Did you know your blower can be used for a lot more than just displacing leaves? Apart from the the obvious off-season tasks like cleaning gutters and clearing driveway snow, you can also use it to thread wire or cable through pipes. Just attach a light weight to one end of the wire and blow it through the pipe. Blowers are also great for the occasional cleaning of dryer vents — just a quick blast, and they’re good as new.

The Backpack Blower Tips and Advice

  • If you’re already committed to getting a backpack blower, it’s easy to be swayed into getting the most powerful model for the cheapest price. But if you want to keep your neighbors on your good side, consider the efficiency. Backpack blowers can be extremely loud, and in a crowded community, that might greatly limit the time you can use it without making enemies. Be sure to check the decibel level on the blower before you buy. Gas models tend to be the noisiest, but there’s a lot of variation on that statistic.
  • If you’re buying a cordless, electric powered blower, take a moment to read through the parts. It’s not a given that your battery will be included. They can cost a pretty penny, and that’s not even including the charger. Even so, you may still come in cheaper than the higher-end gas models. If your lawn is especially big, you may want to consider investing that extra dough in a second battery to swap into your blower when the first one runs out of juice.
  • Weight is also a big consideration, particularly for older users. Electric backpack blowers might weigh 10 pounds or less, while gas blowers can top out at more than twice that for 4-cycle models. Their extra power might get the job done fast, but you can expect to tack on some extra minutes if it’s too unwieldy to use. Some of that can be mitigated with solid design that distributes the weight evenly.
  • Accessories can be a huge plus, turning a simple leaf blower into a versatile cleaner. Many blowers come with at least one interchangeable nozzle. Flat tips are good for blowing a wide swath of loose leaves and debris, while rounded ones can help break up deeply embedded or wet leaves. Other handy add-ons include leaf bags to hold all that mess, or gutter kits.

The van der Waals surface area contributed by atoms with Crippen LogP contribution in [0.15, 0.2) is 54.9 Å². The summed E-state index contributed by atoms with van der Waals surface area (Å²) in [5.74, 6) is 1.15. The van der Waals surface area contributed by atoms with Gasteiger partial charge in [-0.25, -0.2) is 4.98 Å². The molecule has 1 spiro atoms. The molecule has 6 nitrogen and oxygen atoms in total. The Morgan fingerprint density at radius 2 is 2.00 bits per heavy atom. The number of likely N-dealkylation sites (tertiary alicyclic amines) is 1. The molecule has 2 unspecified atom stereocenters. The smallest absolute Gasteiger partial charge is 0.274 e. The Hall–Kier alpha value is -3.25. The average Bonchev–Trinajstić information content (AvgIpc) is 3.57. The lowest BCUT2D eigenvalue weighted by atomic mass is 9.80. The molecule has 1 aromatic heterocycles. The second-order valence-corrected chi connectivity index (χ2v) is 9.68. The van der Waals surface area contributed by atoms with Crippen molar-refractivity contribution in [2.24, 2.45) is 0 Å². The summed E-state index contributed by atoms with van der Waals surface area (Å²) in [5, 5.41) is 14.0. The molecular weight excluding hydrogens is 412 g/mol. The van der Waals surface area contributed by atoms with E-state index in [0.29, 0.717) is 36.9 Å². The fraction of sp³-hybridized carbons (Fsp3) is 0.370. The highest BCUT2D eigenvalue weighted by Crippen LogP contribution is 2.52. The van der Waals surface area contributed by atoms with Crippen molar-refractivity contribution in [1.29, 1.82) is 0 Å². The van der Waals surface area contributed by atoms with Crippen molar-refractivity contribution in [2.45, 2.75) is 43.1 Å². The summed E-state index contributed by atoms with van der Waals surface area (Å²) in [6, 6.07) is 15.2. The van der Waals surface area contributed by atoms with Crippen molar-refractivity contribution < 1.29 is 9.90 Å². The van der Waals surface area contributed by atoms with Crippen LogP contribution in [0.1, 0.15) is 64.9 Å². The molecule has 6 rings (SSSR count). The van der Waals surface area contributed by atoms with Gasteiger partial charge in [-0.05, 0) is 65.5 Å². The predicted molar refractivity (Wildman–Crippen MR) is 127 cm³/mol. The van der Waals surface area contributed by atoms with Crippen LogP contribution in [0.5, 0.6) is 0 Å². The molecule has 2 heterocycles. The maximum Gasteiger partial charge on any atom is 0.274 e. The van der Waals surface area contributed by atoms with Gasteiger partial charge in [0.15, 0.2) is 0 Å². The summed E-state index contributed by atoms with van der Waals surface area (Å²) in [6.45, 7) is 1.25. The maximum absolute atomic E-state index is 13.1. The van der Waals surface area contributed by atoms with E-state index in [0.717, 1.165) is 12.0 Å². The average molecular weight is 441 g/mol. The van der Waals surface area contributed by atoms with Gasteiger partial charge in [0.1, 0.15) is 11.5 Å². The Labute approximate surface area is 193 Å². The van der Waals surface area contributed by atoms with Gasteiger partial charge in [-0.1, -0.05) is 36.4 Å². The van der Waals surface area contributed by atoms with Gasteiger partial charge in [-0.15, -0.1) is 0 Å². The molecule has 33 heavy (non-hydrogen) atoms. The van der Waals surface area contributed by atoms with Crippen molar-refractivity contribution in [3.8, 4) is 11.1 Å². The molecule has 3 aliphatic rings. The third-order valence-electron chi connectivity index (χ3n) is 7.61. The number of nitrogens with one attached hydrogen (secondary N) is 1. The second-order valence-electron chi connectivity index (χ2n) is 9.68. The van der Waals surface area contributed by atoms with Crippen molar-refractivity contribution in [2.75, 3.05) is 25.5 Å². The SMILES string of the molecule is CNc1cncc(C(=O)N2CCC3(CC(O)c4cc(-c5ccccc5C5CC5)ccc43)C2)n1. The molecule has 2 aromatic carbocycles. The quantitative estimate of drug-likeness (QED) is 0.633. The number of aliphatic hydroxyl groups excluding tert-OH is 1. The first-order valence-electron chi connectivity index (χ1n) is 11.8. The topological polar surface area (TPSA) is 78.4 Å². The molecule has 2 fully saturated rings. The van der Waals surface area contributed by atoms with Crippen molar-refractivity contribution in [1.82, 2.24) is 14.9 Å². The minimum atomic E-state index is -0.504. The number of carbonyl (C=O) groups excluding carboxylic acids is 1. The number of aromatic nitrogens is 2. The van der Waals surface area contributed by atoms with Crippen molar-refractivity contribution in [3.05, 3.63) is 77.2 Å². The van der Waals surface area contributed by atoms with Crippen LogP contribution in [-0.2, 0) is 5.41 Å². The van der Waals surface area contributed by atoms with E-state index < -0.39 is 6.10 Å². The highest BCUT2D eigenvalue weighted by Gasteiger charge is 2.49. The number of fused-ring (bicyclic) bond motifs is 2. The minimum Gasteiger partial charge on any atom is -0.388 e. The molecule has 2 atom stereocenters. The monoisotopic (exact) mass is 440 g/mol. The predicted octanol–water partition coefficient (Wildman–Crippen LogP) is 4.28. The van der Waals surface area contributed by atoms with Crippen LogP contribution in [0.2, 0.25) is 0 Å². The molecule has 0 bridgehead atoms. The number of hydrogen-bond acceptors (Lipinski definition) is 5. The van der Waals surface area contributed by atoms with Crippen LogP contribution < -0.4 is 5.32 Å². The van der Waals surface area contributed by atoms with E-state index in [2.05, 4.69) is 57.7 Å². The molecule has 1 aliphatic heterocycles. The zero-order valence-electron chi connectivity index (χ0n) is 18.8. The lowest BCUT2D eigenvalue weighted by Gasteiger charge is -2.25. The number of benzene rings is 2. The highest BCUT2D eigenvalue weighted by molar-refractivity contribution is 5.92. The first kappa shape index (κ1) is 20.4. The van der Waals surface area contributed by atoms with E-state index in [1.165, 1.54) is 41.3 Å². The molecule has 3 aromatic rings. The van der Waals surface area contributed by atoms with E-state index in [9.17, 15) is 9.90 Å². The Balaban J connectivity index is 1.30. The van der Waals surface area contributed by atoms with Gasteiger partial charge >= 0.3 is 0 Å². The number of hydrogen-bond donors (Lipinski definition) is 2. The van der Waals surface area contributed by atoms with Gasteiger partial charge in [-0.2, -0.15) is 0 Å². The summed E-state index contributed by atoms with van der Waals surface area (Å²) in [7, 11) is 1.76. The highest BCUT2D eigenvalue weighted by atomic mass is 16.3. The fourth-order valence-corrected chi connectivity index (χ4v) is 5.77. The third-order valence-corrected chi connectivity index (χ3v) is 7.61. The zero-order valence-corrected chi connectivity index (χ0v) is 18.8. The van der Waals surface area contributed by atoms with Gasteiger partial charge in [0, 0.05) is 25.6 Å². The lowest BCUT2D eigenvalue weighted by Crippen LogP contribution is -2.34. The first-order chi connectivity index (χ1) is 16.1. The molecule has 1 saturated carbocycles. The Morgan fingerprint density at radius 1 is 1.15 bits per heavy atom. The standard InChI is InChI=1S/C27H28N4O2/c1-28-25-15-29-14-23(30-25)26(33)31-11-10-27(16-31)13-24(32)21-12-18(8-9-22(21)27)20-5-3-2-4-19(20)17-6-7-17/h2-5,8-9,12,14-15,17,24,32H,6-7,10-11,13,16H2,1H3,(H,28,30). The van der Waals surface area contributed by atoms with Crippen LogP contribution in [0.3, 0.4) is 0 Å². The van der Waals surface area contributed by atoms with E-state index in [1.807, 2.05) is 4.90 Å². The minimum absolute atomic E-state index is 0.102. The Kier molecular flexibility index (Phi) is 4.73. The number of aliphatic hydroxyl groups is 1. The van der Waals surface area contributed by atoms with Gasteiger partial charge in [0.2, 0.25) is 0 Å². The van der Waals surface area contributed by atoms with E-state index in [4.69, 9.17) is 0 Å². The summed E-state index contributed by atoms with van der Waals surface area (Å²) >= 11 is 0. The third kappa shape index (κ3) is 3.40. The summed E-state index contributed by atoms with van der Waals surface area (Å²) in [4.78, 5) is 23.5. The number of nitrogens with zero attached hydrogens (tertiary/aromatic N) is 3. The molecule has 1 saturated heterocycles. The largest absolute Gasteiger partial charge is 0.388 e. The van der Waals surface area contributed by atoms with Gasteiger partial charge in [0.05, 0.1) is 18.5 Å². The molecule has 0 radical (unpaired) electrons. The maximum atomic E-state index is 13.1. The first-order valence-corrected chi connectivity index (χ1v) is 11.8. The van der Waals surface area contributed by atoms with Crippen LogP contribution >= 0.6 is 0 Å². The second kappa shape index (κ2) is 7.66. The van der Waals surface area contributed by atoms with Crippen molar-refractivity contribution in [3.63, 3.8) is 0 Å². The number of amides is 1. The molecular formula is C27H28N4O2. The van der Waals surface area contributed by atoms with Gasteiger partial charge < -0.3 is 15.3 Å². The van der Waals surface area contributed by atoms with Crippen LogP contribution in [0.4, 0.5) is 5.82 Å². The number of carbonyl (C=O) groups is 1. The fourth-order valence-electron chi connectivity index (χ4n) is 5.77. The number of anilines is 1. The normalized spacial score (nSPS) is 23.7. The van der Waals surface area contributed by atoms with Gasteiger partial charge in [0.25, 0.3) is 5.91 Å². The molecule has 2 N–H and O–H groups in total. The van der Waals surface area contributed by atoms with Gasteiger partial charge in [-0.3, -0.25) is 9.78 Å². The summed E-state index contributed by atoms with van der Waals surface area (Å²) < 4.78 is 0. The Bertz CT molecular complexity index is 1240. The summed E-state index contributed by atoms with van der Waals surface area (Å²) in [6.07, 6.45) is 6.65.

• Your backpack blower’s vibrations might make leaf blowing painful. “Vibration can quickly cause fatigue and numbness and can turn the work into an extremely uncomfortable experience,” says Liston. Look for anti-vibration features to avoid this problem.
  • You may be used to mowing the lawn in comfortable clothes, but leaf blowers require a little more caution. No matter how adept you are at using them, there will be loose debris flying around. Don’t forget to wear safety goggles and perhaps a breathing mask — and for long-term hearing protection, a pair of earbuds is a must.
  • Depending on where you live, your leaf blower might only get used a couple of months out of the year. Don’t let that be the only time you turn it on. To ensure that your blower keeps operating at peak efficiency, run it once a month in a well-ventilated area.

About The Author

Avatar
Tod Caviness 

As a professional writer for the past couple decades and a homeowner for the last seven, Tod Caviness has learned the hard way what vacuum cleaners will actually pick up dog hair and which plants will survive on a Florida patio. His favorite room: The office, with the kitchen a close second.